Get new 'good faith estimate,' not 'worksheet,' for true loan costs
WASHINGTON — The federal government's efforts to eliminate home mortgage settlement cost surprises may have opened the door to a new — and potentially costly — set of consumer problems.
Starting Jan. 1, mortgage lenders nationwide were required to begin issuing new "good faith estimates" of loan fees and settlement charges. Under regulations issued by the Department of Housing and Urban Development, these estimates must be the same or nearly the same as the fees later charged at closing.
The idea is to eliminate the underestimation of fees. Under the old system, some lenders lowballed estimates to lure applicants away from competitors. The net effect was to hit consumers with fees that sometimes were thousands of dollars higher than the estimates.
In the past, there were no federal rules to protect the borrowers, and those who provided the low estimates were not held responsible.
The new good faith estimate, or GFE, requires lender-related fees to be identical from application to closing and allows just a 10 percent wiggle room for estimates in other areas such as title insurance and closing fees. When the charges at settlement exceed the estimates, the lender, not the customer, must pay the difference.
The new GFE also is designed to facilitate comparison-shopping on fees and other loan terms. It contains boxes allowing consumers to compare up to four lenders' quotes and estimates, each essentially guaranteed.
Consumer groups applauded the new rules. Banking and mortgage industry groups grudgingly accepted them but complained that the Jan. 1 start date was too soon for them to master all the complexities.
So how have the first two weeks of reforms been going? Not exactly as planned. Many loan officers and lending institutions are sidestepping the GFE by giving shoppers "worksheets" and "loan scenario" forms that come with no legal requirements for accuracy — and were not even contemplated under the reforms. They are substitutes for the new GFEs but are wide open to lowballing and bait-and-switch games.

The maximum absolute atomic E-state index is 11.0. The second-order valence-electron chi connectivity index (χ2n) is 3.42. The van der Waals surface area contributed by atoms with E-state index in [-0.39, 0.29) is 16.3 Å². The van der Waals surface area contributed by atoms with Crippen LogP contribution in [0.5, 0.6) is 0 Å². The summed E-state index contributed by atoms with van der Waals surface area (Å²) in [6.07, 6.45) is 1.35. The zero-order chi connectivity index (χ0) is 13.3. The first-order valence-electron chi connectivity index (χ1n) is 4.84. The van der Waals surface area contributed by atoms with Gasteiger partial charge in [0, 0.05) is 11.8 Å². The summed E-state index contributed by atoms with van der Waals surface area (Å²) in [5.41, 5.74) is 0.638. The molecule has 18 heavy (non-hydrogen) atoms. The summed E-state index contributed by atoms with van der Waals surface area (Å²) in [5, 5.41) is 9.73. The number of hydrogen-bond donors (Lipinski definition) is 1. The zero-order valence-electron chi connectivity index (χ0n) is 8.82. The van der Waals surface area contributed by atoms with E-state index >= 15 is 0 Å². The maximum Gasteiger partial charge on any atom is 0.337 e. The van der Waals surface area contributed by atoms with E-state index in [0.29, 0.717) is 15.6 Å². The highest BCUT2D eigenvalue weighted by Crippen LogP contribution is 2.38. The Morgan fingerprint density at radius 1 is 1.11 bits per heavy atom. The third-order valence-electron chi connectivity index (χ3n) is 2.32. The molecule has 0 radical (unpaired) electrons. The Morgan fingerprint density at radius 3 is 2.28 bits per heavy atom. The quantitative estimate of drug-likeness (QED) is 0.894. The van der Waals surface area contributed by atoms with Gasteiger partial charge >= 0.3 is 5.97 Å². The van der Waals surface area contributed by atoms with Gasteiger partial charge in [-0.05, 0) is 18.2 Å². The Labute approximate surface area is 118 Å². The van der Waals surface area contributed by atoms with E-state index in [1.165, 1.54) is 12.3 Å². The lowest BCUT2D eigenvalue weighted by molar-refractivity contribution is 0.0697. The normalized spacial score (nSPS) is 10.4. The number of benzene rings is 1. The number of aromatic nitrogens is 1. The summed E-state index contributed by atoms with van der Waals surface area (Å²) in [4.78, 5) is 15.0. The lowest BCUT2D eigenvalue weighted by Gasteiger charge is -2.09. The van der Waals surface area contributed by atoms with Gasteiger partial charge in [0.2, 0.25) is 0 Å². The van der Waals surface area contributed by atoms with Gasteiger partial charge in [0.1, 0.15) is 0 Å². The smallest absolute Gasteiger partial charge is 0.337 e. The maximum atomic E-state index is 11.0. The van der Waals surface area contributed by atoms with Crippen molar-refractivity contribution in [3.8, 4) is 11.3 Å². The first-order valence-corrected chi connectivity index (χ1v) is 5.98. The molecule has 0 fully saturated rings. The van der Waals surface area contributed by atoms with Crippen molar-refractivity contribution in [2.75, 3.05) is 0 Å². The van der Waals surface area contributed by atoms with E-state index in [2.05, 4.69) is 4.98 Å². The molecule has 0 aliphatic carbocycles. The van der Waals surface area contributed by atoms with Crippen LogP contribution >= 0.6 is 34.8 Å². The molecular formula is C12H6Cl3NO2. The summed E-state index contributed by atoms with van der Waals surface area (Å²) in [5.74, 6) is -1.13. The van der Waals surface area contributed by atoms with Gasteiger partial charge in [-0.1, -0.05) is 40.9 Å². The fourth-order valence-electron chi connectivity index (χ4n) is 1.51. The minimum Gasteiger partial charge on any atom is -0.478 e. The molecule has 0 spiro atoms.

The worksheets purport to contain much of the information provided by a GFE. Typically they are only issued when shoppers do not provide — or are asked not to provide — key information that constitutes an "application" under HUD's definition. For example, if a consumer does not provide the address of the property to be financed, there is no "application" and no requirement to issue a GFE.
Loan officers defend the worksheets as necessary adaptations to HUD's get-tough regulations on costs. They argue that HUD is forcing them to provide hard and fast estimates on services or charges that they cannot always know with accuracy, especially those involving title and settlement services.
"We can't be 100 percent certain on every cost that HUD is asking us to be certain about," said Steve Stamets, a loan officer for Union Mortgage Group Inc. in Rockville, Md. "So when there is no full application, or you've got people just shopping around, we can help them" with the worksheet estimate.
Tom Balk, a senior loan consultant for Mortgage California Inc. in Alamo, Calif., says the worksheets allow him to give clients "an accurate sense of the fees they'd pay if they move ahead to a full application," at which point he would be able to issue an official GFE.
Asked for HUD's position on all this, Vicki Bott, the agency's deputy assistant secretary for single family housing, said that although the reform rules are silent on the subject of worksheets, they "can be a useful tool when the consumer doesn't want to give enough information" to constitute a formal application.
However, Bott said, if worksheets are becoming commonplace and threaten to water down the consumer protections provided by the GFE reforms, her agency will possibly issue updated guidelines to lenders.
In the meantime, if you want hard and fast guarantees on fee estimates and you're serious about comparing competing loan costs, demand a GFE by name. If loan officers only will provide worksheet estimates, be on alert. The lowest quotes you get may not be for real.
Ken Harney can be reached at email@example.com.